From The Public's Perspective: Narrative Persuasion's Mechanism, Usage and Evaluation in Pap Smear Campaign among Chinese Women Living in the US

dc.contributor.advisorNi, Lan
dc.contributor.committeeMemberLee, Jaesub
dc.contributor.committeeMemberVardeman-Winter, Jennifer
dc.contributor.committeeMemberLu, Qian
dc.creatorDai, Jiajie
dc.date.accessioned2012-04-19T14:45:46Z
dc.date.accessioned2012-04-19T14:45:47Z
dc.date.available2012-04-19T14:45:46Z
dc.date.available2012-04-19T14:45:47Z
dc.date.createdMay 2011
dc.date.issued2011-05
dc.date.updated2012-04-19T14:45:47Z
dc.description.abstractThis study aimed to examine if narrative persuasion was an effective method in Pap smear campaign among Chinese women in the United States and if the situational theory of problem solving (STOPS) was appropriate to measure such an intervention. A three-group quasi-experiment with three different types of intervention was conducted among 233 Chinese women living in the U.S. Results showed that the selected first-person narrative on Pap test and cervical cancer was significantly effective in eliciting active information acquisition and transmission behaviors while direct health messages were significantly effective in eliciting passive information acquisition and selection behaviors. In particular, transportation level is significant correlated with differences in two major perceptual variables (problem recognition and involvement recognition), as well as information attending, seeking, permitting, and forwarding behaviors about Pap smear. The research also demonstrated that number of years in the United States, previous Pap test experience, and acculturation level significantly correlated with some situational theory variables. It is concluded that narrative persuasion has the potential of activating publics into information seeking and forwarding while direct messages from authoritative source seem to work only on passive dimensions of information behaviors. In addition, transportation level can serve as an important situational motivation for information behaviors. The lack of difference in the perceptual variables across all three groups indicates that persuasion, no matter in what form, might have limited impact on Chinese women with high education levels.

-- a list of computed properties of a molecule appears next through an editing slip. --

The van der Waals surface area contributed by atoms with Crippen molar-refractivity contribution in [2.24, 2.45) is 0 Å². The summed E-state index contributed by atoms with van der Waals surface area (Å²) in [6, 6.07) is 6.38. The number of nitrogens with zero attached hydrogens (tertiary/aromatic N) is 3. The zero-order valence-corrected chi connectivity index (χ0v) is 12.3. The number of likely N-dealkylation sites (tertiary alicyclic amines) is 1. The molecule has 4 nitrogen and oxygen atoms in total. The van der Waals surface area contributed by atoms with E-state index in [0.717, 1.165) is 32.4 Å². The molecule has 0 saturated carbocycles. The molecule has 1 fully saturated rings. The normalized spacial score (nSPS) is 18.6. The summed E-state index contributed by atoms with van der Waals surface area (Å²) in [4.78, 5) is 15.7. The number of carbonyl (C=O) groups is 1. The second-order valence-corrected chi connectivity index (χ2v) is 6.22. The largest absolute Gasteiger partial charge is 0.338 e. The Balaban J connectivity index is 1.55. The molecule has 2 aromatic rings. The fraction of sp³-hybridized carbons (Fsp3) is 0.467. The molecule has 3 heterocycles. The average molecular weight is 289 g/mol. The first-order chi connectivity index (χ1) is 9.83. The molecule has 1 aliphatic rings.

dc.description.departmentCommunication, Jack J. Valenti School of
dc.format.digitalOriginborn digital
dc.format.mimetypeapplication/pdf
dc.identifier.urihttp://hdl.handle.net/10657/289
dc.language.isoeng
dc.rightsThe author of this work is the copyright owner. UH Libraries and the Texas Digital Library have their permission to store and provide access to this work. Further transmission, reproduction, or presentation of this work is prohibited except with permission of the author(s).
dc.subjectNarrative persuasion
dc.subjectSituational theory
dc.subjectTransportation theory
dc.subjectCulture-specific health communication
dc.subjectInformation behaviors
dc.subjectDirect health messages
dc.subjectChinese women
dc.subject.lcshPublic relations
dc.titleFrom The Public's Perspective: Narrative Persuasion's Mechanism, Usage and Evaluation in Pap Smear Campaign among Chinese Women Living in the US
dc.type.dcmiText
dc.type.genreThesis
thesis.degree.collegeCollege of Liberal Arts and Social Sciences
thesis.degree.departmentCommunication, Jack J. Valenti School of
thesis.degree.disciplinePublic Relations
thesis.degree.grantorUniversity of Houston
thesis.degree.levelMasters
thesis.degree.nameMaster of Arts
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